Obviously, if you have cash to splash, then get a power meter for the data interest. Out of the ones you've suggested I'd get the 4iiii as it seems to have the least reliability issues but I haven't used one myself.

    Where power is useful is measuring training load, short duration intervals, accurate fitness tests (in absence of long sheltered climbs). But non of it is essential and it sounds like yo have indoor trainers at the work gym which can be used for this anyway?

    Now, if you planning to do other things; aero testing, evaluating TTT pacing, reviewing race performance of multi climb races, or following an incredibly specific training plan; then a power meter would be a worthwhile investment. If that is the case, and you're on a budget, i'd look at the second hand market and either get a crankset or rear wheel device depending on your specific requirements.
  • pashdapashda Posts: 99
    I bought a powerpod this year for similar reasons as you. Its ok very small and hardly noticeable on the bike. Data looks steady and reflects the amount of effort I am putting in but not had chance to compare against a crank or pedal based system to see how accurate the figures are. review from DCRainmaker rated it and he tested against others so I went for it. To be honest it hasn't really changed my riding its another toy that lets me see how hard I am working.
  • joe2008joe2008 Posts: 1,919
    You won't go wrong with a BePro
  • PalladiumPalladium Posts: 81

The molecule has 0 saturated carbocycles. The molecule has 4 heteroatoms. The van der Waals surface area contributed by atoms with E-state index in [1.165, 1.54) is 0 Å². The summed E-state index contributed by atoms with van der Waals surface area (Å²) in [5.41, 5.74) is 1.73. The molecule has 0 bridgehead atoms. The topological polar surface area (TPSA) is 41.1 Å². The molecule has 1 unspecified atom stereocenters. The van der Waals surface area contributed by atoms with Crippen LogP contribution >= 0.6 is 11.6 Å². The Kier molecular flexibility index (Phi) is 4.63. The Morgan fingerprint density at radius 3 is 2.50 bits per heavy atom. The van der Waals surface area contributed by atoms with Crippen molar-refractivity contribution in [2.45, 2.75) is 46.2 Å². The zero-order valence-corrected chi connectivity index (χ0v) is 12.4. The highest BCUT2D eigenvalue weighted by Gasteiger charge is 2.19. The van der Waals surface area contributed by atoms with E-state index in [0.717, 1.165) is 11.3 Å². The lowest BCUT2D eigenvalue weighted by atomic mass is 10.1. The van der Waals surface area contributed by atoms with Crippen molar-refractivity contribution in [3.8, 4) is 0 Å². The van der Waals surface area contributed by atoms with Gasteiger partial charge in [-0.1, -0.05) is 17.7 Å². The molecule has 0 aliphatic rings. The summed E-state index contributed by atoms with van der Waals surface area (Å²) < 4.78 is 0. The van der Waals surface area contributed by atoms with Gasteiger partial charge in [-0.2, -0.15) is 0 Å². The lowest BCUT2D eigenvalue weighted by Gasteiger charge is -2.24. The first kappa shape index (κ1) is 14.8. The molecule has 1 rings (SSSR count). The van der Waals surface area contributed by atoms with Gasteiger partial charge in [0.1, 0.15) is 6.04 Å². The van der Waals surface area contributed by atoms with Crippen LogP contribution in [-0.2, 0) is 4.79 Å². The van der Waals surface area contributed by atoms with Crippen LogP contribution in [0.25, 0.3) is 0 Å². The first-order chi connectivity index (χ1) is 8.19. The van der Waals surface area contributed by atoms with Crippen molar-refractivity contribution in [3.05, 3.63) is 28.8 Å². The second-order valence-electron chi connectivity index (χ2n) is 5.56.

Just to add my two cents, just ordered a 4iiii left side only. For me I had to choose between stages G2 and 4iiii, I took these factors into account: reliability of data, price, data collection method, customer service (seems like a lot of power meters become faulty soon after it's been purchased.
    Reliability of data: I think both are pretty solid when they work, although it seems that Stages has massive battery issues, which very much put me off buying one!
    Price: 4iiii wins hands down, I paid $400+30 (~£347), stages comes in at £360, or if you don't like silver £450 for black.
    Data collection: Both use LHS only, but if you go on the 4iiii website you will notice they also do dual sided, so if you change your mind & want to upgrade later on, that should be possible (when they release 105, ultegra etc)
    Customer service: Both are pretty good I've heard.

    Can't comment on any other comparisons.
  • burnthesheepburnthesheep Posts: 675
    Good points, all of you. Thanks!

    I do accept that to some level, given I'll only ever FTP in the 200's for power and never the 300's, that this will be a toy.

    I do wonder if for someone only ever up to 250w or maybe 270w ftp if it would be more fun to just use HRM and blow money on wheels instead.

    If I'm already at 230w after 1 year of training, that gained me 70w of power in that year WITHOUT a HRM or PM. Just riding and using the gym trainer with power.

    If I only want another 20 to 40w, I'm guessing HRM and wheels are easily worth that over another full year of the same level of training volume.
  • burnthesheepburnthesheep Posts: 675
    Right now on Slowtwitch triathlon forum am PM'ing a guy/gal selling a 2nd gen Stages in 105 for $225. Working out a deal on paypal/payment and shipping.

    I feel $225 is worth a try.
  • Man Of LardMan Of Lard Posts: 903
    Good luck (you may need it when temperatures drop)
  • burnthesheepburnthesheep Posts: 675
    Good luck (you may need it when temperatures drop)

    Too late, it's on it's way along with a proper crankset to match the arm length. All-in, it's $300 US for both. So now the bike has a full matching 105 group including the meter. Except for the aero brakes of course.

    I live in the south in the US. So your idea of "cold weather" is probably a little different than mine.

    We only get measurable snow once every few years. This 2016/2017 winter my average night-time ride temperature was probably 45 deg F. A cool night ride in winter might be 35 deg F.

    Almost never below freezing. If it is, it's only for a week per winter and then you just ride the trainer in the gym.